Privacy breaches can grab worldwide headlines when hackers access millions of customer records. It can be an endeavor for experts to determine the source and a technical challenge to prevent future attacks.
On the other hand, when an employee takes 55 retired laptops over a six-year period, the source of the breach is not sophisticated, nor is it difficult to prevent. The theft of retired equipment is completely preventable.
Businesses spend an estimated $68 billion per year on IT security measures including firewalls, network monitoring, encryption, and end-point protection. In comparison, organizations spend almost nothing on measures to protect and track retired equipment.
Today, most organizations outsource ITAD to electronics recyclers, often for free. Businesses simply assume that disposal vendors will responsibly recycle unwanted equipment and destroy any sensitive data. What could go wrong with that approach? A lot.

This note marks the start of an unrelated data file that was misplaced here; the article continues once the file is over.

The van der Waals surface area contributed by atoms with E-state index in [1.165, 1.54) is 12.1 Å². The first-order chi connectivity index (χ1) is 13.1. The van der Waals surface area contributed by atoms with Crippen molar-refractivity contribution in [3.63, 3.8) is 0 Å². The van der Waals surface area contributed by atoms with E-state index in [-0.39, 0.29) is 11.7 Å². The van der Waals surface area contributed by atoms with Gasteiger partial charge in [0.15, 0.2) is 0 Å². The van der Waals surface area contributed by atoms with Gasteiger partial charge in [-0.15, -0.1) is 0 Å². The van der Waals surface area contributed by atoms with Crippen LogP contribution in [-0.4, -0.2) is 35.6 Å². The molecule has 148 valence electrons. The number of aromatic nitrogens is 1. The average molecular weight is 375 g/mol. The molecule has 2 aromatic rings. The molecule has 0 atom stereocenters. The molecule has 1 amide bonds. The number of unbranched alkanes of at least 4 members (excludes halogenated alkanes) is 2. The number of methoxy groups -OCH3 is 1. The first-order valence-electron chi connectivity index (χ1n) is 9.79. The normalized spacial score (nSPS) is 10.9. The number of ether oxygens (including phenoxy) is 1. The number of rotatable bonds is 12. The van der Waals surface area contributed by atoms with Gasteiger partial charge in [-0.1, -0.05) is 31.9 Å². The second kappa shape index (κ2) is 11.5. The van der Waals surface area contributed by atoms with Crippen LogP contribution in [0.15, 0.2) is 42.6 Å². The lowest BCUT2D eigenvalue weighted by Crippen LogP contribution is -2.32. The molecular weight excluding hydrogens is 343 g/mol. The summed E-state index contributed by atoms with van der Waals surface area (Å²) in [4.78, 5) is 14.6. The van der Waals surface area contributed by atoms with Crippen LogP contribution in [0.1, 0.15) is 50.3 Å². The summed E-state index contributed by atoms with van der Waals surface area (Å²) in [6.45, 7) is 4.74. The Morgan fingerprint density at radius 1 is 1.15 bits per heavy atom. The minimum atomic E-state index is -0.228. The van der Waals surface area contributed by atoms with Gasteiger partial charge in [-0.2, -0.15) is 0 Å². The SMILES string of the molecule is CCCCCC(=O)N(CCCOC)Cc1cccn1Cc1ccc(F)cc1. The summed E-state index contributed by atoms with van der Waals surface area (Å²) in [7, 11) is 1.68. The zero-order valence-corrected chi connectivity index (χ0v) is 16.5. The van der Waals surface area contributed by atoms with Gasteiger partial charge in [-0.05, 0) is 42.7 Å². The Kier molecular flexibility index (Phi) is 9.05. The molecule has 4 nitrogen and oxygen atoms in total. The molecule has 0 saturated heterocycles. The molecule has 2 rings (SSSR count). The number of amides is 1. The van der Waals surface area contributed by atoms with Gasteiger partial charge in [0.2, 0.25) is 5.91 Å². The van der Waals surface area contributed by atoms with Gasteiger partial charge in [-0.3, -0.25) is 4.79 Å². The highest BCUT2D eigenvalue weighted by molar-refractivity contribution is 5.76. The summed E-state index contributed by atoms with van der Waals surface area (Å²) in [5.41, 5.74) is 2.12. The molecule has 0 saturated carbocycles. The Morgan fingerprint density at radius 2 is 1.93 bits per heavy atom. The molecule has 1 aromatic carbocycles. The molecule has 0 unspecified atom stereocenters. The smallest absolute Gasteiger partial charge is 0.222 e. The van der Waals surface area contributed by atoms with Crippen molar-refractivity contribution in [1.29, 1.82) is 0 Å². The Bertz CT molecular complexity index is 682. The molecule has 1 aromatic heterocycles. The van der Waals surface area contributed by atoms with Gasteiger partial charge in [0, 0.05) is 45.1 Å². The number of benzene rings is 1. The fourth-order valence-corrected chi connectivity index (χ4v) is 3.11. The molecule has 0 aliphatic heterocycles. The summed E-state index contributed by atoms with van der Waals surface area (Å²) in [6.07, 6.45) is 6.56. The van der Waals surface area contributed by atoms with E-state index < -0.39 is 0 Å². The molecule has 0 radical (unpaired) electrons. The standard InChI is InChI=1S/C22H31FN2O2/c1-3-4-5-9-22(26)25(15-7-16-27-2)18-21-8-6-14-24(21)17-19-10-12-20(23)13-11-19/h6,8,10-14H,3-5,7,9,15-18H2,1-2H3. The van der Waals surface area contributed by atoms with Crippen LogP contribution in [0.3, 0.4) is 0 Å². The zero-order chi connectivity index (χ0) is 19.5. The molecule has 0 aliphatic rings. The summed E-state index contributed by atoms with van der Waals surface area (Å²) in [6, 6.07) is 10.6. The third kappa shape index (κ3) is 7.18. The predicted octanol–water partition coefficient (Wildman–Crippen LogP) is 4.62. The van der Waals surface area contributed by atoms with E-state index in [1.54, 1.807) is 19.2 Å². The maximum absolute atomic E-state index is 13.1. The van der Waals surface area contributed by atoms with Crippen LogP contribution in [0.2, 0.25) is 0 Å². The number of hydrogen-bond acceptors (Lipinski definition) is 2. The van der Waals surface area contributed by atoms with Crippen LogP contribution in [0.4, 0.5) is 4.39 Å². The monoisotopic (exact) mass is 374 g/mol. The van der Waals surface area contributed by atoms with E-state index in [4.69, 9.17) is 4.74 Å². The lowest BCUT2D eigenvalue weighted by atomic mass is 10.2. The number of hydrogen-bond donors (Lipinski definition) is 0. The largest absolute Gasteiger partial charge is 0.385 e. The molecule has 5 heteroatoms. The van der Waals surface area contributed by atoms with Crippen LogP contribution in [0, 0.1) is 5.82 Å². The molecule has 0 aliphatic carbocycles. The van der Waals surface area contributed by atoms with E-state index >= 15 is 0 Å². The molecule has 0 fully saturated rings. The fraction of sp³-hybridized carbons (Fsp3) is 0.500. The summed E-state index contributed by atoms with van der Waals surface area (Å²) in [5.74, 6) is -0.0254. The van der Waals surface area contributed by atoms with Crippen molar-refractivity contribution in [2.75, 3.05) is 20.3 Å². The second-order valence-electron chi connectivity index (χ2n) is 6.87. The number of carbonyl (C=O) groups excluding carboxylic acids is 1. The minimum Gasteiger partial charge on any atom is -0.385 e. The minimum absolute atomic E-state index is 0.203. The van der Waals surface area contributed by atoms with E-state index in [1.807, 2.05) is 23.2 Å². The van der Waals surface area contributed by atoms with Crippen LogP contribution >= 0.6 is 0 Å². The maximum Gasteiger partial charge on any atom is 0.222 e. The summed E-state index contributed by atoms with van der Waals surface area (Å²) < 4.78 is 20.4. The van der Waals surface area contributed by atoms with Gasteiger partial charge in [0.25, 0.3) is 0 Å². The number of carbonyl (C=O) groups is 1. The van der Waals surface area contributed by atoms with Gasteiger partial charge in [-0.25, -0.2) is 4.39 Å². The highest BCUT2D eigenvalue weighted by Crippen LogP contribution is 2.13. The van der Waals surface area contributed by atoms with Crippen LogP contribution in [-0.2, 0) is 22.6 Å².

Without simple security measures, trusted insiders can take retired assets any time before the hand-off to a disposal vendor. As former IT employee of North Country Hospital recently explained, “there’s a pile with discarded laptops, you grab the one with the least scratches on it.”
Coincidentally, that same former employee is being accused of demanding monetary compensation to return a retired laptop to the hospital.
While it is impossible to expect an organization to prevent every privacy breach, especially ones that stem from sophisticated cyber-attacks, it is not unreasonable to expect an organization to safeguard retired IT equipment.
IT asset disposition is the preventable breach. There are seven steps every organization should take in order to prevent a breach from retired equipment.